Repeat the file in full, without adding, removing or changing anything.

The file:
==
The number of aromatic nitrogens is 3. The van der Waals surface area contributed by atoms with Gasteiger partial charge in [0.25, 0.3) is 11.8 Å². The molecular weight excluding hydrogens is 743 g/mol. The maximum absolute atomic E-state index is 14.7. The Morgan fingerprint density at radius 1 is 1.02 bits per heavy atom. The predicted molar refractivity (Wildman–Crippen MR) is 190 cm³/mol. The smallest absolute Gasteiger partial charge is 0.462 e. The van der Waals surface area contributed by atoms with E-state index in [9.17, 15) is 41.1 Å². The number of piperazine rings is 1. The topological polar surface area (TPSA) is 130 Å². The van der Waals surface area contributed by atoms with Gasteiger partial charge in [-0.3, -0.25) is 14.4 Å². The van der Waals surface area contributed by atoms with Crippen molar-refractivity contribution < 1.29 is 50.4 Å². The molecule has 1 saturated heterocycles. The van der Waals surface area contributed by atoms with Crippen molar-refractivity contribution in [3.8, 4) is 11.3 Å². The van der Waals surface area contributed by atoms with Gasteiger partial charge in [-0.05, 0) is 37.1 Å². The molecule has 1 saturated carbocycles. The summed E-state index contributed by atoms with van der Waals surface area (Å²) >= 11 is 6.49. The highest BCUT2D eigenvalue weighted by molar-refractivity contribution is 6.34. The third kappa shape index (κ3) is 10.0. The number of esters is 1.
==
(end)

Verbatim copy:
The number of aromatic nitrogens is 3. The van der Waals surface area contributed by atoms with Gasteiger partial charge in [0.25, 0.3) is 11.8 Å². The molecular weight excluding hydrogens is 743 g/mol. The maximum absolute atomic E-state index is 14.7. The Morgan fingerprint density at radius 1 is 1.02 bits per heavy atom. The predicted molar refractivity (Wildman–Crippen MR) is 190 cm³/mol. The smallest absolute Gasteiger partial charge is 0.462 e. The van der Waals surface area contributed by atoms with E-state index in [9.17, 15) is 41.1 Å². The number of piperazine rings is 1. The topological polar surface area (TPSA) is 130 Å². The van der Waals surface area contributed by atoms with Gasteiger partial charge in [-0.3, -0.25) is 14.4 Å². The van der Waals surface area contributed by atoms with Crippen molar-refractivity contribution < 1.29 is 50.4 Å². The molecule has 1 saturated heterocycles. The van der Waals surface area contributed by atoms with Crippen molar-refractivity contribution in [3.8, 4) is 11.3 Å². The van der Waals surface area contributed by atoms with Gasteiger partial charge in [-0.05, 0) is 37.1 Å². The molecule has 1 saturated carbocycles. The summed E-state index contributed by atoms with van der Waals surface area (Å²) >= 11 is 6.49. The highest BCUT2D eigenvalue weighted by molar-refractivity contribution is 6.34. The third kappa shape index (κ3) is 10.0. The number of esters is 1.